Europe’s much-vaunted single aviation market remains an incomplete initiative, costing airlines €37 billion ($41 billion) per year in terms of disunity in legislation and application of regulations, according to an independent air transport research group.
Half of this figure – some €17.4 billion – could be saved by implementing an updated regulatory framework for the Single European Sky programme, says a study from a University of Bergamo specialist centre.
Other savings potentially arise from taxation, airport charge, and border-control changes.
The International Centre for Competitiveness Studies in the Aviation Industry has conducted the analysis, Cost of Non-Europe in Aviation, for the industry group Airlines for Europe, A4E, which is holding its annual aviation summit in Brussels this week.
A4E says the European Union’s ‘open skies’ competitive arena and reduction of air fares remain crucial achievements, after the single aviation market emerged in 1992, but the absence of a seamless airspace structure and revised regulatory framework is still costing airlines substantial sums.
The €17.4 billion figure is more than treble the €5 billion saving estimate put forward by the European Commission in 2013, says A4E managing director Thomas Reynaert.
“[Full Single European Sky] implementation would allow airlines to put these funds to better use, for example investing them in new aircraft technologies or sustainable aviation fuels,” he says.
The ICCSAI study looked at known bottlenecks in the current system as well as new areas that have not been previously quantified.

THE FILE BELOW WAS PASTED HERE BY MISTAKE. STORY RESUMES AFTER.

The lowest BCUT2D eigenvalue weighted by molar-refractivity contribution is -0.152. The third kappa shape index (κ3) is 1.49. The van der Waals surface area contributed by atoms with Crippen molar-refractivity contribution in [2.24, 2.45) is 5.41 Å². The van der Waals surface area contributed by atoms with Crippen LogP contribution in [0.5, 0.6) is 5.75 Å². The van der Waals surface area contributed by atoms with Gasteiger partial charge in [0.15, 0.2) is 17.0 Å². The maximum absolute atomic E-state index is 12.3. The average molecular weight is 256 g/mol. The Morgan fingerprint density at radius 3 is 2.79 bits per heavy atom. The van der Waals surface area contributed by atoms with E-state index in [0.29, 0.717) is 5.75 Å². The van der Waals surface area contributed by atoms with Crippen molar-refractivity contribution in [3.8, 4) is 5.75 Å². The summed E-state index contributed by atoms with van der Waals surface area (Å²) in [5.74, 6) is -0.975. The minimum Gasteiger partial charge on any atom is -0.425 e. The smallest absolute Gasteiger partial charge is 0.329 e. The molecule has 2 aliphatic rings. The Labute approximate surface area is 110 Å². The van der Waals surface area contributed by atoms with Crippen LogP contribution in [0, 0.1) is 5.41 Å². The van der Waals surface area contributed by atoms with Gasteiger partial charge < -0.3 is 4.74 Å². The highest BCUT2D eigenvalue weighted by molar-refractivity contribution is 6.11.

Improvements across five key areas would strengthen the competitiveness of Europe’s aviation sector over the long term, it finds.
While patching the airspace inefficiencies which fall under the Single European Sky is the primary cost concern, another €16.7 billion could be saved by abolishing “unilateral” aviation taxes which distort the market, says A4E.
More effective regulation and better enforcement of the European Union’s directive on airport charges could provide €2 billion in savings annually, it adds, while inefficiencies in border controls, inadequate staffing, passenger delays, and inconsistency in customs rules implementation are costing over €1 billion.
“Aviation is easily impacted by disruptions in the value chain and therefore requires a holistic approach,” says Reynaert.
“We call on the European Commission to take the necessary steps to finally and fully complete the single market for aviation in Europe to unlock these savings for airlines and travellers alike.”
A4E leaders attending the Brussels summit insisted that such measures were crucial to ensuring the success of environmental efforts in the industry.
”Failing is simply not an option,” says A4E chairman and Air France-KLM chief Benjamin Smith.
A4E carriers are to invest €169 billion in aircraft technologies which, on average, are 25% cleaner and less noisy than their predecessors, the group claims.
British Airways and Iberia parent IAG’s chief, Willie Walsh, told the summit that the Boeing 737-200s he had flown decades ago were effectively following the same flightpaths that currently exist, and that little had changed in the last 40 years.
“Quite honestly, that is a scandal,” he says.
“Airlines are doing their share. But in some areas, like air traffic management, we need action from other parts of the industry and EU leaders in order to succeed. Modernisation of European airspace is both urgent and long overdue.”
Walsh says some 25 million tonnes of carbon emissions per year could be cut through a redesign of airspace and creation of an integrated system of flightpaths, adding: “Creation of a Single European Sky has been debated for 20 years – we cannot afford to wait any longer.”